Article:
Maize has a rich history as a model organism for genetics; Rollins Emerson began describing mutants in the 1930’s. Large chromosomes, amenable to cytology, aided Barbara McClintock in her critical discovery of transposable elements for which she earned a Nobel Prize in 1983. As developmental biologists, we treasure maize for its large and varied meristems, which are totipotent, like animal stem cells. These are excellent for microscopy, particularly RNA and protein in situ hybridization. Now, GFP-tagged fusion protein lines are also available (http://maize.jcvi.org/cellgenomics/index.php).
Maize is a domesticated form of Teosinte and comparison to its ancestor has revealed loci important for grass domestication (see Doebley and Stec, 1993 and Doebley et al., 1997). Grasses include most staple starches, not only corn but wheat, rice, sorghum, millet, sugarcane and others. So, there are practical benefits to studying maize as well.
Field season sets apart the daily life of a maize developmental geneticist from that of colleagues working with laboratory organisms. Controlled pollinations are technically simple, requiring only bags, staples and markers, and yet are undeniably physical. We use waxed bags to protect the ear shoots from rogue, windborne pollen. A few days later, the tassel, which bears staminate flowers and pollen, emerges. Not many geneticists are dwarfed by their subjects and need to wrangle 40cm of male inflorescence into a brown paper bag. This is particularly true for those of us who are below average height.
Bagging a maize tassel in Nayarit, Mexico, January 2015. Photo by Angus Vajk.
Of course, laboratory life does not end as soon as the kernel hits the soil. Summers are rife with mad-dash genotyping and tissue collection and the normal responsibilities of correspondence, teaching and writing. This is why the real joy is tending the winter nursery. Frequently, particularly off-season, we fly thousands of miles to attend our winter nurseries. East Coast-based maize geneticists typically send winter plantings to Puerto Rico whereas those of us on the West Coast winter in Mexico or Hawaii. Yes, these trips are romantic — in the travel sense — where you feel a connectedness with researchers that came before. These trips are coordinated reunions of former and current colleagues such that fond memories of potluck BBQs, scorpion sightings, torrential rains and of near-death driving experiences are commonly recalled and newly generated. I regularly picture McClintock and Emerson (referred to by Rhoades as “the spiritual father of maize genetics”) in their make-shift pollinating aprons and knickers and feel proud to carry on illuminating the wonders of maize.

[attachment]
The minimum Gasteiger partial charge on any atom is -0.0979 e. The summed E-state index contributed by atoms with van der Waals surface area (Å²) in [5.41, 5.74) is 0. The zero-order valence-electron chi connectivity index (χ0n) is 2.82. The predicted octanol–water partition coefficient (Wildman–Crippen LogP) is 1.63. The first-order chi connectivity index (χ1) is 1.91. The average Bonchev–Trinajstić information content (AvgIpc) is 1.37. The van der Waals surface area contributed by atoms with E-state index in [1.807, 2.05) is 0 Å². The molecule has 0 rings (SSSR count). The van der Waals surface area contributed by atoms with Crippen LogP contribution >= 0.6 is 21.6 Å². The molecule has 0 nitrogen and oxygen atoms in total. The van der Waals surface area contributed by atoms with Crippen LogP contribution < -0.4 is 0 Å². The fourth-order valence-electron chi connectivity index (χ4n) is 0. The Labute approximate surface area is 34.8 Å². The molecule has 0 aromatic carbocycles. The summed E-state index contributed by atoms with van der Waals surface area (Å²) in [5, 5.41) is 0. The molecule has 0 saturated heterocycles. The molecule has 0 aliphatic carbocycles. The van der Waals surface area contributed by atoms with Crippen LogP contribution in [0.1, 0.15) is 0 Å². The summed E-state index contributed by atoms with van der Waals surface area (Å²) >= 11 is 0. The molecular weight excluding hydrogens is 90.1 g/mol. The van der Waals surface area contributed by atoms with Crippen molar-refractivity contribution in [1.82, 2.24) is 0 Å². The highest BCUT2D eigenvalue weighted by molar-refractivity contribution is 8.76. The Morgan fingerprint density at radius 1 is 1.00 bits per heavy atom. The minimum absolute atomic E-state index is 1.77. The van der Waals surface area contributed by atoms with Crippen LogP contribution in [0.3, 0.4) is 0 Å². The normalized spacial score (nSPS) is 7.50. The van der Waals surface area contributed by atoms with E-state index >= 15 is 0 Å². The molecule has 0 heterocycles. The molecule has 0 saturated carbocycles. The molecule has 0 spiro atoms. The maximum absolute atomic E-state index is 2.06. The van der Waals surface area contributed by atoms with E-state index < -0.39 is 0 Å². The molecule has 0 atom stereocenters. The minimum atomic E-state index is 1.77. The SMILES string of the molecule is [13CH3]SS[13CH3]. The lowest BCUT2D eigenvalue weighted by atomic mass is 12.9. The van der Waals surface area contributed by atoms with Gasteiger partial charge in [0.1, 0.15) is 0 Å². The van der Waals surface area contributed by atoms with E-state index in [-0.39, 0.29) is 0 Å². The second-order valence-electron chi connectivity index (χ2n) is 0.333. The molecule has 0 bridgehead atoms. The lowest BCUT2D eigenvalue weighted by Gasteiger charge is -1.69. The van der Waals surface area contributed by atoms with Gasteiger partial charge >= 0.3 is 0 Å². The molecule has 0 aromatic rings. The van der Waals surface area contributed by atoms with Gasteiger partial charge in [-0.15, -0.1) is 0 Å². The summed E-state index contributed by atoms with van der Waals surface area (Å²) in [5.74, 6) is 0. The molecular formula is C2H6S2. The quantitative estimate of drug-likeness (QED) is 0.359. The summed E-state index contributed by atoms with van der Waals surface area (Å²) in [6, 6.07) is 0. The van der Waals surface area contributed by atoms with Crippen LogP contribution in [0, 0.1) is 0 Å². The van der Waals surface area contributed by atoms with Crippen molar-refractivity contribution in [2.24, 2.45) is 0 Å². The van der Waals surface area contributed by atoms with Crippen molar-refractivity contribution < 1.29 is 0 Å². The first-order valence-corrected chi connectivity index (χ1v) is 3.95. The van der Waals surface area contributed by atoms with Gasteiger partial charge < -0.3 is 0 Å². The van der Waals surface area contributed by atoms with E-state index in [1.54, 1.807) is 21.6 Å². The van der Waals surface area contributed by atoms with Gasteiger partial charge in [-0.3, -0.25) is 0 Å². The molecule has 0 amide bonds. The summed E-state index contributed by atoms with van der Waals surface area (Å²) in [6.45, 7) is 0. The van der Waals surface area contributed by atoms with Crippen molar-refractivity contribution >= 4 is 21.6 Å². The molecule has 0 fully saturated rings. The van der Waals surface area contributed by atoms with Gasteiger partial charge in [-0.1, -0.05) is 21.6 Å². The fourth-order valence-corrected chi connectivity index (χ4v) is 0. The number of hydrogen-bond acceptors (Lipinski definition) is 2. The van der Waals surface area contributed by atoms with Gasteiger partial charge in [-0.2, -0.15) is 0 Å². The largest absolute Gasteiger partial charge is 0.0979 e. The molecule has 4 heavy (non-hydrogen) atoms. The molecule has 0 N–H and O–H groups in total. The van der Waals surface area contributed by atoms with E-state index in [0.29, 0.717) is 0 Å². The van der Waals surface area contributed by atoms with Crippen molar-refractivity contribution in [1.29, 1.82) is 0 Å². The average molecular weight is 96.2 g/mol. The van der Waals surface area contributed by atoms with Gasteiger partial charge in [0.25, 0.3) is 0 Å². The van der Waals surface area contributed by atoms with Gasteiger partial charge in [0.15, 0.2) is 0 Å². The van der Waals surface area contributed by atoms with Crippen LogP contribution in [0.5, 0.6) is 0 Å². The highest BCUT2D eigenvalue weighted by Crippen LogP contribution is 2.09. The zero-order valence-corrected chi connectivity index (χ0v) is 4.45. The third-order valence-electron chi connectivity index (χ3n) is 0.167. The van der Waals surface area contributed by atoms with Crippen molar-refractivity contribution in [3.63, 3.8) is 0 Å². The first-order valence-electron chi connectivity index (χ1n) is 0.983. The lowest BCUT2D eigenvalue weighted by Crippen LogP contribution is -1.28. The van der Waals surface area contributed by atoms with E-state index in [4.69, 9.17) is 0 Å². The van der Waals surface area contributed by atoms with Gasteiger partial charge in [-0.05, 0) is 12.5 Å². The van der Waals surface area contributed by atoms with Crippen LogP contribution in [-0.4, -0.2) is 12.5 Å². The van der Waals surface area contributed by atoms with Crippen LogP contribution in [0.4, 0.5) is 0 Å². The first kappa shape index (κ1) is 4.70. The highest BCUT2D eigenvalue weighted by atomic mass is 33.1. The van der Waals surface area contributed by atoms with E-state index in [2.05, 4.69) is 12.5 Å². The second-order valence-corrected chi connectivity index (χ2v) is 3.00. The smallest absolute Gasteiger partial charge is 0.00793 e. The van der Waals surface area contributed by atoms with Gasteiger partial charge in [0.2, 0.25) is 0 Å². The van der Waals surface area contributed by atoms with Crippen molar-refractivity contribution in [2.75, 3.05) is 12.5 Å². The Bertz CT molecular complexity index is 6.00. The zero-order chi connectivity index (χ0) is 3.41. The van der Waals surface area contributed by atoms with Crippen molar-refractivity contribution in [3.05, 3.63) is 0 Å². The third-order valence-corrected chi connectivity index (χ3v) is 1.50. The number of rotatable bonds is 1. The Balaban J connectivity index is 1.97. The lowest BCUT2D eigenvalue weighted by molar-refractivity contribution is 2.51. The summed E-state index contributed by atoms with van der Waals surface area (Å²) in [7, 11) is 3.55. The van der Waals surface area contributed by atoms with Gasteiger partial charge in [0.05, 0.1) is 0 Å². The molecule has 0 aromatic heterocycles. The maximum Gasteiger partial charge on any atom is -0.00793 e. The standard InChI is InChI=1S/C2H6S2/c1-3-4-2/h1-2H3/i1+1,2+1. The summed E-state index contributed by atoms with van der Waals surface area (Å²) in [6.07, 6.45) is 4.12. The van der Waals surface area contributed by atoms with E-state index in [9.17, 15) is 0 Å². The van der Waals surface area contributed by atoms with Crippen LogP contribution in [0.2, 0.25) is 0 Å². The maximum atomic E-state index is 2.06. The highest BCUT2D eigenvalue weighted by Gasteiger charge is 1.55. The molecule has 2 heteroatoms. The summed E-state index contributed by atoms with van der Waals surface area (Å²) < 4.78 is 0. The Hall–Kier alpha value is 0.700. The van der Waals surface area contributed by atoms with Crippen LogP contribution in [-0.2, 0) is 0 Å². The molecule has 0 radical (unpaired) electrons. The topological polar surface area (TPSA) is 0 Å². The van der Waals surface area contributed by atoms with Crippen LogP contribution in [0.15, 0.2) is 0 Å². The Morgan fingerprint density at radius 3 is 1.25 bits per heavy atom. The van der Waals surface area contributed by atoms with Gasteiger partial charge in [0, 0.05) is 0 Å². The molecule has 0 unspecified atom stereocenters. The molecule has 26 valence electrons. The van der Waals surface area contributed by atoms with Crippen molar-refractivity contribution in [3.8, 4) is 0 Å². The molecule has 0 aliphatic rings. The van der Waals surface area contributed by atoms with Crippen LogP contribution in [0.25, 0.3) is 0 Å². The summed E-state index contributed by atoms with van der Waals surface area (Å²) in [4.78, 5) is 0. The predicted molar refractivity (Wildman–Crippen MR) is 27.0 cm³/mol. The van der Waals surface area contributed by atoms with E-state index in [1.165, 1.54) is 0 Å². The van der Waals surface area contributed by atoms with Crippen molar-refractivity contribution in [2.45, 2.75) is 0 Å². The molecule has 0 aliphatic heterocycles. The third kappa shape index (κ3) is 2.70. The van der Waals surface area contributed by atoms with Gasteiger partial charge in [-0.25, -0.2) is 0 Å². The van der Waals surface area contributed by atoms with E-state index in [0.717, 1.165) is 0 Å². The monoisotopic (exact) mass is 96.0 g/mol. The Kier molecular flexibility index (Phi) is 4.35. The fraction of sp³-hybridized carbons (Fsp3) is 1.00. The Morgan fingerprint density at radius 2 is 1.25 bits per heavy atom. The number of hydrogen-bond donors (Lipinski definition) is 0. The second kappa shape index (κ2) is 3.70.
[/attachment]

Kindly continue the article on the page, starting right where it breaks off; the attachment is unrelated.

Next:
Reprinted with permission of W. B.Provine, the Department of Plant Breeding and Genetics, and the publisher, from Kass, Lee B. (Ed.). 2013. Perspectives on Nobel Laureate Barbara McClintock’s publications (1926-1984): A Companion Volume. The Internet-First University Press. URI:http://hdl.handle.net/1813/34897
In preparation for winter nurseries, lab members from all over the country package seeds for individual experiments and these are carefully organized. Shipping is timed with colleagues. Field management companies receive our seeds (after phytosanitary inspection) and carefully plant them for us. Multiple, staggered plantings are prepared so that inbred (homozygous control) lines (think ecotype if you work with Arabidopsis) are shedding pollen for the largest window of time; these we often share – knowing a colleague will happily return it to us.